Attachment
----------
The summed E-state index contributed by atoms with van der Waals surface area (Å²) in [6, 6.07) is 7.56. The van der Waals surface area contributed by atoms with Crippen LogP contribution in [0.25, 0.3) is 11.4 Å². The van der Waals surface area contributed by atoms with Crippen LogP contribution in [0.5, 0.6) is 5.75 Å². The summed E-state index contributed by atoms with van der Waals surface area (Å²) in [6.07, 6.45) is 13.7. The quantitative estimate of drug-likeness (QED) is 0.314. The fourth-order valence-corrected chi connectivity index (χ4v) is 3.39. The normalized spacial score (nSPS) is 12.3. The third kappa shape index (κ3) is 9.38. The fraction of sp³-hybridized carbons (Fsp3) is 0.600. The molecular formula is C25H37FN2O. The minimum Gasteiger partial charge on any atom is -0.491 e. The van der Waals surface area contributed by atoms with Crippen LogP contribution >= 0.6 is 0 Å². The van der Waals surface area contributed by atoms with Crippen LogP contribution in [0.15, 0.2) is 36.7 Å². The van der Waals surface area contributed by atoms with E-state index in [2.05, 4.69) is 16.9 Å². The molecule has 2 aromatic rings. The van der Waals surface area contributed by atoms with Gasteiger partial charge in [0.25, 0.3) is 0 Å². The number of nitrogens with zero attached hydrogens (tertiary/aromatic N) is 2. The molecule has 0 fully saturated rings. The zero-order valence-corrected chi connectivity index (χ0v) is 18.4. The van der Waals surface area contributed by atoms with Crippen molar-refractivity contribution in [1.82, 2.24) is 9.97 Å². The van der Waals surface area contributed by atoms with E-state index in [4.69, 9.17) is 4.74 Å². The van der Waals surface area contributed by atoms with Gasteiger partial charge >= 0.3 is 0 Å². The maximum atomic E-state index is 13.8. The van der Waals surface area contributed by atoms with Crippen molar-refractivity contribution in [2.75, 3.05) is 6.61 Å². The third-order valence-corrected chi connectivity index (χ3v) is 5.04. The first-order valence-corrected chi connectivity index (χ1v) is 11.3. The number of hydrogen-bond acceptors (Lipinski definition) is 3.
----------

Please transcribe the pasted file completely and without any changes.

The summed E-state index contributed by atoms with van der Waals surface area (Å²) in [6, 6.07) is 7.56. The van der Waals surface area contributed by atoms with Crippen LogP contribution in [0.25, 0.3) is 11.4 Å². The van der Waals surface area contributed by atoms with Crippen LogP contribution in [0.5, 0.6) is 5.75 Å². The summed E-state index contributed by atoms with van der Waals surface area (Å²) in [6.07, 6.45) is 13.7. The quantitative estimate of drug-likeness (QED) is 0.314. The fourth-order valence-corrected chi connectivity index (χ4v) is 3.39. The normalized spacial score (nSPS) is 12.3. The third kappa shape index (κ3) is 9.38. The fraction of sp³-hybridized carbons (Fsp3) is 0.600. The molecular formula is C25H37FN2O. The minimum Gasteiger partial charge on any atom is -0.491 e. The van der Waals surface area contributed by atoms with Crippen LogP contribution >= 0.6 is 0 Å². The van der Waals surface area contributed by atoms with Crippen LogP contribution in [0.15, 0.2) is 36.7 Å². The van der Waals surface area contributed by atoms with E-state index in [2.05, 4.69) is 16.9 Å². The molecule has 2 aromatic rings. The van der Waals surface area contributed by atoms with Gasteiger partial charge in [0.25, 0.3) is 0 Å². The number of nitrogens with zero attached hydrogens (tertiary/aromatic N) is 2. The molecule has 0 fully saturated rings. The zero-order valence-corrected chi connectivity index (χ0v) is 18.4. The van der Waals surface area contributed by atoms with Crippen molar-refractivity contribution in [1.82, 2.24) is 9.97 Å². The van der Waals surface area contributed by atoms with E-state index in [4.69, 9.17) is 4.74 Å². The van der Waals surface area contributed by atoms with Gasteiger partial charge >= 0.3 is 0 Å². The maximum atomic E-state index is 13.8. The van der Waals surface area contributed by atoms with Crippen molar-refractivity contribution in [2.75, 3.05) is 6.61 Å². The third-order valence-corrected chi connectivity index (χ3v) is 5.04. The first-order valence-corrected chi connectivity index (χ1v) is 11.3. The number of hydrogen-bond acceptors (Lipinski definition) is 3.